eStar project manager Patrick Gaskin discusses change being the mother of invention.
There is strong evidence that COVID-19 may have moved the shift to eCommerce by five years in the space of just a few months.
Whilst people are looking at the sales and customer behaviour when saying this, there were lots of other changes around how retailers responded that are worth considering too.
Think for a moment how quickly people adopted new ways to stay connected during lockdown.
Friday drinks over Zoom, Discord channels where people can see each other working.
Eating lunch over video conference. Shopping for neighbours. Standing outside your home and all applauding health workers at the same time. Virtual games nights. This list goes on.
As many pundits have noted, we were never more separated and yet more connected.
All of this highlights how social a creature us humans are.
We need to belong, to be part of something and a community.
We quickly started doing things that two months ago would have been considered weird and odd.
Catching up with friends over Skype and sharing a drink and a meal on a Saturday night would have been considered very weird. But it quickly became the new normal.
And businesses changed the way they engaged too.
The best brands build communities. They build fierce loyalty and a customer base they can rely on.
They use social media, email and every customer touch point to reinforce community and provide forums for sharing.
They’re open and authentic to their brand.
Such brands were much better placed than most to manage through times like these.
They rolled with it, bringing a new understanding to what was happening and taking their community with them. They saw it as an opportunity to get even closer and make their community even stronger.
Some brands made donations, while others helped with the production of hand sanitiser or retooling to build medical equipment.
Others started giving special consideration and discounts to medical professionals on the front line.
And those that did it best found what worked for them and their brand. Getting the right fit and being authentic was, and will remain, key.
Moreover, many retailers communicated differently and created different types of content than they would have normally.
The shared experience of a pandemic and the notion of 'we’re all at home together' was an opportunity to give value in new and interesting ways and often in direct contrast to what their usual reason for being is.
For example, Pret A Manger, who were forced to entirely close their 400 stores, started showcasing recipe ideas and cooking tips for those either missing their regular lunchtime treats, or in need of some inspiration.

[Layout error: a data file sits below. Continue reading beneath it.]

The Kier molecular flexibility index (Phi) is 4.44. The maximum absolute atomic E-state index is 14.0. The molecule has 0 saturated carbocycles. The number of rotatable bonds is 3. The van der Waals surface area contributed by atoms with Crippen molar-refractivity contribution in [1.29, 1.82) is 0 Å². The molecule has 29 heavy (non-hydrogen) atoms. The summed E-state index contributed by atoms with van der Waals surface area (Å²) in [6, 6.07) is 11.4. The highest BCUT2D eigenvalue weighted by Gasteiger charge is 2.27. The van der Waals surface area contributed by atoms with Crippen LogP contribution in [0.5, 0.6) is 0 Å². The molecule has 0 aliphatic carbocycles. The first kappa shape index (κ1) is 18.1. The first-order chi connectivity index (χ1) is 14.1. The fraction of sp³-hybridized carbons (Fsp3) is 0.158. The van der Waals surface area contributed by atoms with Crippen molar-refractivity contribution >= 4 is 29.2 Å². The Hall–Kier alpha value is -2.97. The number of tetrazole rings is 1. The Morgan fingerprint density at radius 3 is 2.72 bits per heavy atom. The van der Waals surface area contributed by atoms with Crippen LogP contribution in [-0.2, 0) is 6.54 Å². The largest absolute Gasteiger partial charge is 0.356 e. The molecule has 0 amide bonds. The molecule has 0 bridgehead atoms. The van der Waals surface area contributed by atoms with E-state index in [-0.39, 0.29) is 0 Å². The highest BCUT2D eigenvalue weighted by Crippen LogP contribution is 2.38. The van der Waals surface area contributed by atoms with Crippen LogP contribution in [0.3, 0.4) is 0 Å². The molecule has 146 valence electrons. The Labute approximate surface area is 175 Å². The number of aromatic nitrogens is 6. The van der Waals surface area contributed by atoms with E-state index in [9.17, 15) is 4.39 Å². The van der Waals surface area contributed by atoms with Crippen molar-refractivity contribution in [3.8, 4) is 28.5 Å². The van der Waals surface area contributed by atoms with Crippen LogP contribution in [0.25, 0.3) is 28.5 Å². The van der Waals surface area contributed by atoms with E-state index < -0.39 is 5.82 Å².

The way people experienced brands has changed. Customers were forced to experience everything from the confines of their homes and with all the challenges that self-isolating and social distancing bring.
Clever retailers thought about their brand experience in the context of the human experience and sought to find ways to make things better.
Retailers with older demographics opened up more support channels to help people be supported through their first online sale.
Retailers started running live product reviews so that customers could see the products more closely and ask questions.
John Lewis, launched a website hub dedicated to a variety of ‘virtual services’, with the aim of transferring in-store expertise online, allowing users to book one-to-one video appointments with experts in categories like setting up nurseries, interior design, and personal styling.
And many retailers provided how-to videos for home-based activities - not all of which directly related to their product offer.
How many of these concepts will last is yet to be seen, but what many of these have in common is how retailers and customers got closer.
And that will always be an opportunity for the retailer. The stark difference between offline conversion and online conversion is largely put down the gap between customer expectation and retailer expectation of the online experience.
When they overlap you make a sale.
The customer wants a personalised experience and the retailer tries to provide that.
But exactly what the customer wants that experience to look like may not be clear.
Getting closer helps make this clearer, and the pandemic has allowed many to get closer than ever before.
Those that have done it well, might just have taken a major step ahead of their competitors.